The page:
Abu Bakr (ra) may have had the unanimous support of all the sahabah when he became khalifah, but the newly converted Arab tribes were a different story. Remember, within Madinah, the people who surrounded Abu Bakr (ra) were men and women of iman. Of course, hypocrites did exist, but they were a minority and wielded no influence. Outside Madinah, however, the situation was far more dangerous.

Most of the tribes in the Arabian peninsula, especially the more powerful tribes, only came into Islam at the tail end of the life of the Prophet ﷺ. The sahabah had endured persecution and torture for their Islam. They became Muslim when they had no incentive to do so other than the pleasure of Allah (swt). These new tribes, however, had nothing to lose and everything to gain by becoming Muslim.

During the life of the Prophet ﷺ, that is. After his passing, those who had only nominally pledged allegiance to Islam saw an opportunity to enrich themselves. Local strongmen and tribal leaders rose who proclaimed prophethood for themselves. Others claimed that they were still Muslim but they had only agreed to give zakah to the Prophet ﷺ and would not pay zakah to Abu Bakr.

With this setting, the sahabah wondered whether it was prudent to send forth Usama ibn Zayd (ra) with the Muslim army to attack the Romans. The vast majority of the sahabah wanted Abu Bakr (ra) to call off the expedition and keep the Muslim army in Madinah to deal with any attacks on the city. When the homeland was in danger, it made little sense to send an army to attack a foreign empire.

Abu Bakr (ra) adamantly refused and said that the army would move forward as planned.

Many modern historians paint his decision as one of brilliant strategic insight and an example of psychological warfare. In reality though, Abu Bakr (ra)’s decision was far more straightforward. The Prophet ﷺ had given an order and Abu Bakr (ra), being who he was, would never countermand that order. It’s possible, even likely, that had this order not been given by the Prophet ﷺ, Abu Bakr (ra) would indeed have called off the army for practical reasons. From every worldly angle, it did not make sense to send out the army.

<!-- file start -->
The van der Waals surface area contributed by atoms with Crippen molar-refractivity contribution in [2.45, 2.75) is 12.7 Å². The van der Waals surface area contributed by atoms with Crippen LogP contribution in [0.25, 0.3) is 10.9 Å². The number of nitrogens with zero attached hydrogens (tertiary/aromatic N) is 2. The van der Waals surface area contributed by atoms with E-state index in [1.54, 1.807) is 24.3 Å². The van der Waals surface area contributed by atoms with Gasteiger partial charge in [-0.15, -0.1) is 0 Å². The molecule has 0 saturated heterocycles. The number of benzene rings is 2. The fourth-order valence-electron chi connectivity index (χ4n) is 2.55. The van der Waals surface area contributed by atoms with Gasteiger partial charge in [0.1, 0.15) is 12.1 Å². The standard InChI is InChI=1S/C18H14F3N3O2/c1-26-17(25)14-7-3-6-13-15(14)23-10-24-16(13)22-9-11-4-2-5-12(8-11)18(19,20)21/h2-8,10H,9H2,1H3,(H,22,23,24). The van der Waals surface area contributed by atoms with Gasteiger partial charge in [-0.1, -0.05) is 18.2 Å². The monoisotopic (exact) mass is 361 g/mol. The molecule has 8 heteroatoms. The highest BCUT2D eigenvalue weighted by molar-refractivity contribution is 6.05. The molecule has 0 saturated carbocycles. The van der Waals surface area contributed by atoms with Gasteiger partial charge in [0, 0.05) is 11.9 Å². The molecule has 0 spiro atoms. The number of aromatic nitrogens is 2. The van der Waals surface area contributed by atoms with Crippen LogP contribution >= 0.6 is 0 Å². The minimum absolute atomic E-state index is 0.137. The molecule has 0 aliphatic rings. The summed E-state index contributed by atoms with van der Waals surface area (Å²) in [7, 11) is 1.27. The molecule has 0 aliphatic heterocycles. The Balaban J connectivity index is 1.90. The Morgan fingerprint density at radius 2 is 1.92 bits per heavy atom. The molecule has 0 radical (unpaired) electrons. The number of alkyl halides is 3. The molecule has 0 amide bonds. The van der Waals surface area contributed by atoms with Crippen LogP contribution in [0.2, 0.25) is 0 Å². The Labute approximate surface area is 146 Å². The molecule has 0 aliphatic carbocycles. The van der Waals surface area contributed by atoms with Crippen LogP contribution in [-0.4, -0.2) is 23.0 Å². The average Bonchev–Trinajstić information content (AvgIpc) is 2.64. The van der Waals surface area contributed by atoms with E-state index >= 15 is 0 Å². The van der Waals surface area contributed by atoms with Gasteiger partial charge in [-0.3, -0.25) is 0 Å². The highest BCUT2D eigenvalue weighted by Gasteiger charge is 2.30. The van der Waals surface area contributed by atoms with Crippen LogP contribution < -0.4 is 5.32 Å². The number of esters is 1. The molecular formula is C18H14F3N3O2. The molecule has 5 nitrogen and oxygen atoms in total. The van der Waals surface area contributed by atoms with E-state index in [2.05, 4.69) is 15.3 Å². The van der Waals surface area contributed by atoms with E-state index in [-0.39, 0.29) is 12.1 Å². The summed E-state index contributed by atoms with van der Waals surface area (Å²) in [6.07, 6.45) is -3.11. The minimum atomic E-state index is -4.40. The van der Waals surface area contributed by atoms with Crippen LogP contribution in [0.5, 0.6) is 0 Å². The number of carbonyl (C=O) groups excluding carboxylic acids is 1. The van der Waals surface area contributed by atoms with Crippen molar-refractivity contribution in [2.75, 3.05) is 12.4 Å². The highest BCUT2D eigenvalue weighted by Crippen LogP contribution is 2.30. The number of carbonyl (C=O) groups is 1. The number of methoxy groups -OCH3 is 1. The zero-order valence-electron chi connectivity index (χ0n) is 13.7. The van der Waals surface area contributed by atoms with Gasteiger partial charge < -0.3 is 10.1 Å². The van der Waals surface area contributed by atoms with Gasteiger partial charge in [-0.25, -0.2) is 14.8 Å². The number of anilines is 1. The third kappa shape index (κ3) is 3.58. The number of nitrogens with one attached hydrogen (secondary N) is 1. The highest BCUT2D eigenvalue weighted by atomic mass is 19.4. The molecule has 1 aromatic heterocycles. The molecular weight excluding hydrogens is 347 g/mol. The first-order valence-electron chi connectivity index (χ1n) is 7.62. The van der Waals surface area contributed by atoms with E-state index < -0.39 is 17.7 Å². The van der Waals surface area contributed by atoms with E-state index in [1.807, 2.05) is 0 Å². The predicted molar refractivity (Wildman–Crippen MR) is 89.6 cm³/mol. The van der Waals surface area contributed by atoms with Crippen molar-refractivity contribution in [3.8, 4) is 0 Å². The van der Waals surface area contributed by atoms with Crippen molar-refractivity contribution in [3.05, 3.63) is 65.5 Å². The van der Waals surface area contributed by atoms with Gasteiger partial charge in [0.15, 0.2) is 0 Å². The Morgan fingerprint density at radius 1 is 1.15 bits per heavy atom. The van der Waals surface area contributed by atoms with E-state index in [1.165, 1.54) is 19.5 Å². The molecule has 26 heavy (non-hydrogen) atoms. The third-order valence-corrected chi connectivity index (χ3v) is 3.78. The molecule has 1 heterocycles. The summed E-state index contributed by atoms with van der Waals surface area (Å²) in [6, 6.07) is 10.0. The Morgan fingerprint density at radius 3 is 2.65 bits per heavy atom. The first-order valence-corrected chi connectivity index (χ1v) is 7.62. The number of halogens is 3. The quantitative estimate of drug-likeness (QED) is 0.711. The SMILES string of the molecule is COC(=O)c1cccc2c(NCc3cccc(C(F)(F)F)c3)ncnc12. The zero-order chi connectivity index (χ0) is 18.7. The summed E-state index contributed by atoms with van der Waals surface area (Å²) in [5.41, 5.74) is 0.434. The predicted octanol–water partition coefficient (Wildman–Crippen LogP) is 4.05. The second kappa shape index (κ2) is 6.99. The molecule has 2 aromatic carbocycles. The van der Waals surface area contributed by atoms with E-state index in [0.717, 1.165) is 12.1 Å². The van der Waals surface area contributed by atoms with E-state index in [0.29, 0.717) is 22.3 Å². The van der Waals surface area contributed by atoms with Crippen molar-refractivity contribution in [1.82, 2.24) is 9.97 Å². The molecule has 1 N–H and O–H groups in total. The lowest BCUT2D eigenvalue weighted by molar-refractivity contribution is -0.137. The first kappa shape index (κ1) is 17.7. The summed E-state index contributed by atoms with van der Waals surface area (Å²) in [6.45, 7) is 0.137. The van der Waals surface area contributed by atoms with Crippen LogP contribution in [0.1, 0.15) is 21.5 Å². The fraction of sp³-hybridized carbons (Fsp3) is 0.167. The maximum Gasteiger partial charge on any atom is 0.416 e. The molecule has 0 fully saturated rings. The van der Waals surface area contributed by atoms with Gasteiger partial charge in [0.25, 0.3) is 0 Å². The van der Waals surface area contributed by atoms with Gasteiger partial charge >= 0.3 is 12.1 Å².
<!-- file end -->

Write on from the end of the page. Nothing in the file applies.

Despite the overwhelming opposition from the other sahabah, Abu Bakr (ra) made it clear that he would not tolerate dissent on this issue. Addressing the sahabah, he said, “By the One Who has the soul of Abu Bakr in His Hand, had I thought that wild predatory animals would make off with me, I would still send out Usamah’s army in accordance with what Prophet ﷺ commanded Usamah to do. Even if I were the last person to remain in this city, I would still do the same.”

It’s important to not project 21st century thinking onto the sahabah of the 7th century. While subsequent events make it tempting to use this as an example of Abu Bakr (ra)’s genius as a commander, the fact is that he was not motivated by any tactical advantage. He was a man who lived and died in the footsteps of the Prophet ﷺ and his decision to send out Usamah’s army was based strictly on that fact.

It just so happens, however, that this did turn out to be a brilliant strategic move. It projected strength and power. Both the Romans and the apostate Arab tribes had to take pause and calculate their next move. States do not send out armies to far flung lands when their capital is in a precarious position. While the reality was that the Muslim community was struggling to maintain its political grip on the peninsula, the message its enemies received was that the Muslim community was so confident in holding on to its own territory that they were already setting their eyes on a larger prize.

Apostate Wars

The purpose of this series is not to go into detail about various battles. This segment of history is very accessible to the average Muslim so I won’t spend too much time on it. To give a very brief overview of the Ridda Wars: